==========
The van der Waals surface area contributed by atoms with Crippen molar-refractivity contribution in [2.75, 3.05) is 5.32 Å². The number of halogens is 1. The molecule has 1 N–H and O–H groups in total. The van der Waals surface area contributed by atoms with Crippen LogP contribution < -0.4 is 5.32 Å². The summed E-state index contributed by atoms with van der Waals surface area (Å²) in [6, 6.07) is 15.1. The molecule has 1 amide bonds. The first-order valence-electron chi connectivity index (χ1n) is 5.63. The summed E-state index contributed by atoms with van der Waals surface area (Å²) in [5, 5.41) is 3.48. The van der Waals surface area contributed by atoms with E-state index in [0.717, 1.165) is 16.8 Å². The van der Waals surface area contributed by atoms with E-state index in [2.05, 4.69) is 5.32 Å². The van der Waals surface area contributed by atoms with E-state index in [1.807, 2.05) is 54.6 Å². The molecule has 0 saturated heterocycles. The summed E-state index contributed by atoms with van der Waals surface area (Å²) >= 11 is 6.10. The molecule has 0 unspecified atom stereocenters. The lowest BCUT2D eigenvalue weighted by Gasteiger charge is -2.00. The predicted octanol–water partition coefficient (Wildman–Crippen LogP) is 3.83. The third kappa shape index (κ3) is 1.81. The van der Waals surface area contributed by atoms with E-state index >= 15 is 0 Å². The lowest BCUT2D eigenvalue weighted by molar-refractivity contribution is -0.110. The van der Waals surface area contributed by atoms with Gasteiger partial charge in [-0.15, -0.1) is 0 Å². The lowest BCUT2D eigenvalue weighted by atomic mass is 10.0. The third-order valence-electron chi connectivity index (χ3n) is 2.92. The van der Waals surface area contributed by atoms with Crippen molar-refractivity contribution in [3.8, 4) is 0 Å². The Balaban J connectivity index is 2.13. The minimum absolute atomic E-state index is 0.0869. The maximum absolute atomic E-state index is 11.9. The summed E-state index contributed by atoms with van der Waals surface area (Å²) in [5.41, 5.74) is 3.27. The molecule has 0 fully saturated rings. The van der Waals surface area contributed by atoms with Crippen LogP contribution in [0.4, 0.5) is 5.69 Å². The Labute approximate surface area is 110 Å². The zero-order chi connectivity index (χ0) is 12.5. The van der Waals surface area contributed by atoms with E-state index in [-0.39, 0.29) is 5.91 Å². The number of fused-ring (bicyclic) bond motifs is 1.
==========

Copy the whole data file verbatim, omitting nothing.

The van der Waals surface area contributed by atoms with Crippen molar-refractivity contribution in [2.75, 3.05) is 5.32 Å². The number of halogens is 1. The molecule has 1 N–H and O–H groups in total. The van der Waals surface area contributed by atoms with Crippen LogP contribution < -0.4 is 5.32 Å². The summed E-state index contributed by atoms with van der Waals surface area (Å²) in [6, 6.07) is 15.1. The molecule has 1 amide bonds. The first-order valence-electron chi connectivity index (χ1n) is 5.63. The summed E-state index contributed by atoms with van der Waals surface area (Å²) in [5, 5.41) is 3.48. The van der Waals surface area contributed by atoms with E-state index in [0.717, 1.165) is 16.8 Å². The van der Waals surface area contributed by atoms with E-state index in [2.05, 4.69) is 5.32 Å². The van der Waals surface area contributed by atoms with E-state index in [1.807, 2.05) is 54.6 Å². The molecule has 0 saturated heterocycles. The summed E-state index contributed by atoms with van der Waals surface area (Å²) >= 11 is 6.10. The molecule has 0 unspecified atom stereocenters. The lowest BCUT2D eigenvalue weighted by Gasteiger charge is -2.00. The predicted octanol–water partition coefficient (Wildman–Crippen LogP) is 3.83. The third kappa shape index (κ3) is 1.81. The van der Waals surface area contributed by atoms with E-state index >= 15 is 0 Å². The lowest BCUT2D eigenvalue weighted by molar-refractivity contribution is -0.110. The van der Waals surface area contributed by atoms with Gasteiger partial charge in [-0.15, -0.1) is 0 Å². The lowest BCUT2D eigenvalue weighted by atomic mass is 10.0. The third-order valence-electron chi connectivity index (χ3n) is 2.92. The van der Waals surface area contributed by atoms with Crippen molar-refractivity contribution in [3.8, 4) is 0 Å². The Balaban J connectivity index is 2.13. The minimum absolute atomic E-state index is 0.0869. The maximum absolute atomic E-state index is 11.9. The summed E-state index contributed by atoms with van der Waals surface area (Å²) in [5.41, 5.74) is 3.27. The molecule has 0 fully saturated rings. The van der Waals surface area contributed by atoms with Crippen LogP contribution in [0.4, 0.5) is 5.69 Å². The Labute approximate surface area is 110 Å². The zero-order chi connectivity index (χ0) is 12.5. The van der Waals surface area contributed by atoms with E-state index in [-0.39, 0.29) is 5.91 Å². The number of fused-ring (bicyclic) bond motifs is 1.